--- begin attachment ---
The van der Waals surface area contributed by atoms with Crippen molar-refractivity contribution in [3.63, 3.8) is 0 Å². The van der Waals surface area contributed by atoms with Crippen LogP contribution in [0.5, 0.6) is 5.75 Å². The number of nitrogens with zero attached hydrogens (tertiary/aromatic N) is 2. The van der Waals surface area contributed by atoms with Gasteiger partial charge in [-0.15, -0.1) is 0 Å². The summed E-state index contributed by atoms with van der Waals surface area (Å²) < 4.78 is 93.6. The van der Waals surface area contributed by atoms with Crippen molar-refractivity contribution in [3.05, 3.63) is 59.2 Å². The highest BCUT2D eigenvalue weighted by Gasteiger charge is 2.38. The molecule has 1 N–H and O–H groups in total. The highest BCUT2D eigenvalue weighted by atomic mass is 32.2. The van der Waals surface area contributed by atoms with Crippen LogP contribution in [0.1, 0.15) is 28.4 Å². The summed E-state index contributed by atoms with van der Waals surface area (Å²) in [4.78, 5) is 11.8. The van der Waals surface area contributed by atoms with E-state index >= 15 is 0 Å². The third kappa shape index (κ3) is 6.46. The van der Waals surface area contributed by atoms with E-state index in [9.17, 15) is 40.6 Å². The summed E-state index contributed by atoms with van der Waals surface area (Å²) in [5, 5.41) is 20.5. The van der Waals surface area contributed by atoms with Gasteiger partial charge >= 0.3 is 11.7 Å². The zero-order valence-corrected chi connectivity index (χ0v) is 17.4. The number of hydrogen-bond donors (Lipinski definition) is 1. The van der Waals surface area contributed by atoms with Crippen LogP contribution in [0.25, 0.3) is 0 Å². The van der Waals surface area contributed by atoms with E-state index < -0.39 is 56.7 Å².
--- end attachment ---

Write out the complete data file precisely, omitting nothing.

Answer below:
The van der Waals surface area contributed by atoms with Crippen molar-refractivity contribution in [3.63, 3.8) is 0 Å². The van der Waals surface area contributed by atoms with Crippen LogP contribution in [0.5, 0.6) is 5.75 Å². The number of nitrogens with zero attached hydrogens (tertiary/aromatic N) is 2. The van der Waals surface area contributed by atoms with Gasteiger partial charge in [-0.15, -0.1) is 0 Å². The summed E-state index contributed by atoms with van der Waals surface area (Å²) < 4.78 is 93.6. The van der Waals surface area contributed by atoms with Crippen molar-refractivity contribution in [3.05, 3.63) is 59.2 Å². The highest BCUT2D eigenvalue weighted by Gasteiger charge is 2.38. The molecule has 1 N–H and O–H groups in total. The highest BCUT2D eigenvalue weighted by atomic mass is 32.2. The van der Waals surface area contributed by atoms with Crippen LogP contribution in [0.1, 0.15) is 28.4 Å². The summed E-state index contributed by atoms with van der Waals surface area (Å²) in [4.78, 5) is 11.8. The van der Waals surface area contributed by atoms with E-state index >= 15 is 0 Å². The third kappa shape index (κ3) is 6.46. The van der Waals surface area contributed by atoms with E-state index in [9.17, 15) is 40.6 Å². The summed E-state index contributed by atoms with van der Waals surface area (Å²) in [5, 5.41) is 20.5. The van der Waals surface area contributed by atoms with Gasteiger partial charge >= 0.3 is 11.7 Å². The zero-order valence-corrected chi connectivity index (χ0v) is 17.4. The number of hydrogen-bond donors (Lipinski definition) is 1. The van der Waals surface area contributed by atoms with Crippen LogP contribution in [0.25, 0.3) is 0 Å². The van der Waals surface area contributed by atoms with E-state index < -0.39 is 56.7 Å².